Last week, Assemblyman Gary Pretlow refiled AB9049, a bill that will legalize online poker in the state. Prelow filed this bill in 2015 but did so with just a month left in the legislative session. As such, it was largely ignored.
Licensing Fees and Tax Rate Reasonable
Taking a closer look at AB9049, New York is positioning itself to be an attractive market for companies wanting to spread online poker in regulated markets. According to the bill, the licensing fee for an online poker license is a one-time fee of $2 million. Also, operators will be taxed at a rate of 15% on gross revenue.
The selling point of the bill is that poker will be defined as a game of skill rather than a game of chance. According to Pretlow, “Presently, numerous New York residents are participating in illegal, unregulated and unsafe gaming operations which offer games of chance over the internet. This bill will allow the state to license operators that meet the high standards set by the state and offer limited games of poker which require a high level of skill.”
With this bill looking to regulated online poker as a game of skill, it could actually hinder certain sites in the types of games that they offer. For example, PokerStars offer their popular Spin & Go tournament variant, which has a high luck component. Many sites offer a similar style of game. Under this bill, lottery style poker games could be prohibited.
Will 2016 Be Any Different Than 2015?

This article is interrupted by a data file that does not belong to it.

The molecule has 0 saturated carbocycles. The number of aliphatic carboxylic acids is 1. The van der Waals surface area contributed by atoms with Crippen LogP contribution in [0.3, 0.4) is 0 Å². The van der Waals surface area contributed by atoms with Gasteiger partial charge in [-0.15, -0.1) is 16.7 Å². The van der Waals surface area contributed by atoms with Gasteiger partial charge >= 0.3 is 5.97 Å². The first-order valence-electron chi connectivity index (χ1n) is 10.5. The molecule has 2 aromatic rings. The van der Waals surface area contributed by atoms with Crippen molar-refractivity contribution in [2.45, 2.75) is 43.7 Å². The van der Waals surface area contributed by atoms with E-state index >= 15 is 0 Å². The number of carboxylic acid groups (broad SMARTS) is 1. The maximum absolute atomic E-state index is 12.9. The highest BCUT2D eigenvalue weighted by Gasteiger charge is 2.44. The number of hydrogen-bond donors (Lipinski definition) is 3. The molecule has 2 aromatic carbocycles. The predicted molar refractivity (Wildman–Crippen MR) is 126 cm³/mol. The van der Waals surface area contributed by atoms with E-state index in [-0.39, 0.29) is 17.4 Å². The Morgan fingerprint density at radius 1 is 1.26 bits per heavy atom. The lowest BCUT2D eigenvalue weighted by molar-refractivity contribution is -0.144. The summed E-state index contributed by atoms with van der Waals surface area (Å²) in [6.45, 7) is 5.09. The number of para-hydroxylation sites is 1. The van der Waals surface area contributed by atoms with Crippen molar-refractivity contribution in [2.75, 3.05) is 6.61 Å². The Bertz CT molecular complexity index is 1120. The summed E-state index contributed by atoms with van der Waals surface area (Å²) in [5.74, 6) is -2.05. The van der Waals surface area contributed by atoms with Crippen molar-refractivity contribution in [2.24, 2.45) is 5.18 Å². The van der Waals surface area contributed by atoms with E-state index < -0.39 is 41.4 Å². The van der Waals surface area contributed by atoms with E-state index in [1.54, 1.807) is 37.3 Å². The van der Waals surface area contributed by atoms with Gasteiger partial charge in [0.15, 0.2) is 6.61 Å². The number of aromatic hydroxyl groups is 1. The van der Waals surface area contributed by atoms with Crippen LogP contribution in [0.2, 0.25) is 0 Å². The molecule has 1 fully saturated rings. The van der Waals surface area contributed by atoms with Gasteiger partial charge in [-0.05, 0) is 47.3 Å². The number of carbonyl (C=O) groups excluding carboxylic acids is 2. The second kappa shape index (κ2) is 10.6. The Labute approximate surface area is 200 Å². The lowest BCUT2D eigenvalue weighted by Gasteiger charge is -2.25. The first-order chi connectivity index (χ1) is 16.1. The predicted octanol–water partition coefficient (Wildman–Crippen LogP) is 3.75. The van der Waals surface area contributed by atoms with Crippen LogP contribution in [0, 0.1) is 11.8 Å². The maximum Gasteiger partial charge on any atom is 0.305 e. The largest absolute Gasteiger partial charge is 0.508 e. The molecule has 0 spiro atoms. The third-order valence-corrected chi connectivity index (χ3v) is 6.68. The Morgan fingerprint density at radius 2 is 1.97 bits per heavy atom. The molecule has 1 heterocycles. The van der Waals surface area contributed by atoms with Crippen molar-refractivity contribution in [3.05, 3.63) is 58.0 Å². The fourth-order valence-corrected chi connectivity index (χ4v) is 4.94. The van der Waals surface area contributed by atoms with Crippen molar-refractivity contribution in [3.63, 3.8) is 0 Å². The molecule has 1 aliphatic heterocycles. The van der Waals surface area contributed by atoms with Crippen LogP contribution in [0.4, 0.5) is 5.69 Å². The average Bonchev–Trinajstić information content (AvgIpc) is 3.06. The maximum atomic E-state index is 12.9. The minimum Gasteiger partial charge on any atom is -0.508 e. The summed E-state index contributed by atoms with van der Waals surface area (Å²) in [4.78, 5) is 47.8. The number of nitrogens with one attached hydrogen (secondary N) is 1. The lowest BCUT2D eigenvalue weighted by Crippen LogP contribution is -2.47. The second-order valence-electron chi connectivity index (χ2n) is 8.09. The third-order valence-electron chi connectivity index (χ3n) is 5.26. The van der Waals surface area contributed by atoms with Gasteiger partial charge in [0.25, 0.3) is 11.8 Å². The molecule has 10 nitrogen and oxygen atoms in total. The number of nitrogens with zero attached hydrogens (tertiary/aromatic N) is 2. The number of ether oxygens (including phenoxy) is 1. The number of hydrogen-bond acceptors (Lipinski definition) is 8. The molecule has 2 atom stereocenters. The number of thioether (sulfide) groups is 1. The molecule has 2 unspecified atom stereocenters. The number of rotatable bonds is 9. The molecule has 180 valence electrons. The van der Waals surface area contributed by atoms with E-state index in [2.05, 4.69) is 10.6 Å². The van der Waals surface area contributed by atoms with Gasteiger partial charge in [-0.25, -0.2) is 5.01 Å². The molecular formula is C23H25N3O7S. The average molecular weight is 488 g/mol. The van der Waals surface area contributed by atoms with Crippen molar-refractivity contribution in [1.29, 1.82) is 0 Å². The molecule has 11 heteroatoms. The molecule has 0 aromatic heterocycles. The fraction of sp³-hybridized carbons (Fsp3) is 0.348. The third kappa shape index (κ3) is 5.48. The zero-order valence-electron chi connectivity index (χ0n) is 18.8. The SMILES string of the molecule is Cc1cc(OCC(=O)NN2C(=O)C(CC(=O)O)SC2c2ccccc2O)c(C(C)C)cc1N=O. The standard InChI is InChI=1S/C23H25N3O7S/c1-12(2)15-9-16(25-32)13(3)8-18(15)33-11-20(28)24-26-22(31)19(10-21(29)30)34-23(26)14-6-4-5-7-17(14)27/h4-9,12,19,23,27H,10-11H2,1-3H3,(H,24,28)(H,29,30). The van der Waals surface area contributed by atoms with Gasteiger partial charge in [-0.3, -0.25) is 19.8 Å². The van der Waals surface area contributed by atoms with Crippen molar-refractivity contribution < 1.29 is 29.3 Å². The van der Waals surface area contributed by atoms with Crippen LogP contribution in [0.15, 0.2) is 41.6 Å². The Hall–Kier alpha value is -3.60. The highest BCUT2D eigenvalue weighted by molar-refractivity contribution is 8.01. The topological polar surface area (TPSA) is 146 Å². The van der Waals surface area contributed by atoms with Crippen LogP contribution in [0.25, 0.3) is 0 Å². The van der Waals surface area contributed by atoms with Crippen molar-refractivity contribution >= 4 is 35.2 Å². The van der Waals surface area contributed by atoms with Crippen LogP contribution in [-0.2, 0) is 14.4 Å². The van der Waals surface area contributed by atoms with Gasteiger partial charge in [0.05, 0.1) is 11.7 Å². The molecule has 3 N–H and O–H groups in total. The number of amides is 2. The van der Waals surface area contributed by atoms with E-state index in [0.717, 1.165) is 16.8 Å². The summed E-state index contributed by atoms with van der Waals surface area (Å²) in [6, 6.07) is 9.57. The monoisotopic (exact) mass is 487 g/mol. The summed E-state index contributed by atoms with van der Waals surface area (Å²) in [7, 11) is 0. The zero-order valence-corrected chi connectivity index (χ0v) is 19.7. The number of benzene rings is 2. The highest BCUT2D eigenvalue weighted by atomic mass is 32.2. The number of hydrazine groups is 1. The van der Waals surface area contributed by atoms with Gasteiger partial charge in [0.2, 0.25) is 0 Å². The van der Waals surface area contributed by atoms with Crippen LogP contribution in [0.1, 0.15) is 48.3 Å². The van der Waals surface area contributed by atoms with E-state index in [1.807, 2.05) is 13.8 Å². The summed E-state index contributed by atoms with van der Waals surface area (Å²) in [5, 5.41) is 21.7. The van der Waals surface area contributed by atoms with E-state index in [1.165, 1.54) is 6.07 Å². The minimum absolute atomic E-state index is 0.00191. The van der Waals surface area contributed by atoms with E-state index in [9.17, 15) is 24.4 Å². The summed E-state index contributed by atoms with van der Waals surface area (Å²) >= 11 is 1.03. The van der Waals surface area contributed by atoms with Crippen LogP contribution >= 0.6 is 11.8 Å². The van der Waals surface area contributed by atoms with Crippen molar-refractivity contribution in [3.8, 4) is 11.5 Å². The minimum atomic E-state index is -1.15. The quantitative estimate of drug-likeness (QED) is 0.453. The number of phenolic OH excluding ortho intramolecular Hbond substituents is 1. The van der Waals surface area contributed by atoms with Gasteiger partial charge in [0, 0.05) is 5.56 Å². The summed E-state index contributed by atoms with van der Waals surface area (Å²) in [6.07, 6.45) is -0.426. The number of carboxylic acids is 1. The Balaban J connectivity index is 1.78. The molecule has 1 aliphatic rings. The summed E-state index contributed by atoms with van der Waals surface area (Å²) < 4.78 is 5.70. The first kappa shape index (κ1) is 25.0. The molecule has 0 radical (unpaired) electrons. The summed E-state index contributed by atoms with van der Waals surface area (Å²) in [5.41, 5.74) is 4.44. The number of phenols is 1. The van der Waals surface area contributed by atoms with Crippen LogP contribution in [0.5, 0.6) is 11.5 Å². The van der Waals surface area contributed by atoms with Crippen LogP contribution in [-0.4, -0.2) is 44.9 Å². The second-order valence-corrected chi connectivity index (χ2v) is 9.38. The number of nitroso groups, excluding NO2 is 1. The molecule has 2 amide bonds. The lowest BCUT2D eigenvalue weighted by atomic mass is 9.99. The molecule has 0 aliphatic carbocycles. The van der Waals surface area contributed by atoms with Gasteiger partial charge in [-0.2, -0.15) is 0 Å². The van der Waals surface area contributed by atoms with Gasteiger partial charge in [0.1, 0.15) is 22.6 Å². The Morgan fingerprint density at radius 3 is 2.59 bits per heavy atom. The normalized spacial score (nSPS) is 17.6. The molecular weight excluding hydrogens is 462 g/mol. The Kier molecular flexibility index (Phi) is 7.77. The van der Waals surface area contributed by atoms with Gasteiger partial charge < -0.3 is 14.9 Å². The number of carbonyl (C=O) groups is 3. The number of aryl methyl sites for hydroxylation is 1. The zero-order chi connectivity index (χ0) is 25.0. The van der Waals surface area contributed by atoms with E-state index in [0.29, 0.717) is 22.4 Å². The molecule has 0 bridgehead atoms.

The good news is that Pretlow got a jump-start on NY iPoker regulation efforts in 2016. The bad news is that there still appears to be little support for the measure. Over the last three years, Pretlow has tried to push through an iPoker bill and each time the measure has received little attention from lawmakers.
Last fall, Pretlow held a hearing on iGaming in New York and the overall feeling was that casinos are open to the idea, but they are not in a hurry to regulate the activity. Furthermore, the state is currently in a major battle over Daily Fantasy Sports. The state tried to get FanDuel and DraftKings pushed out of the state but an appellate court ruled that they could continue to operate until the matter goes to trial.
In addition, 2016 is an election year and issues that could negatively impact reelection efforts will likely be ignored. However, we do feel that the issues surrounding DFS will take most of the focus that could have went to iPoker in 2016.
With that said, the nearby state of Massachusetts is considering an omnibus option that would regulated DFS, online poker and other forms of gaming. Also, Pennsylvania is expected to regulate online poker sometime in 2016. Should one or both happen, this could force New York to shift focus to iGaming in order to stay competitive. As always, we will keep you updated on any developments surrounding iPoker regulation in New York.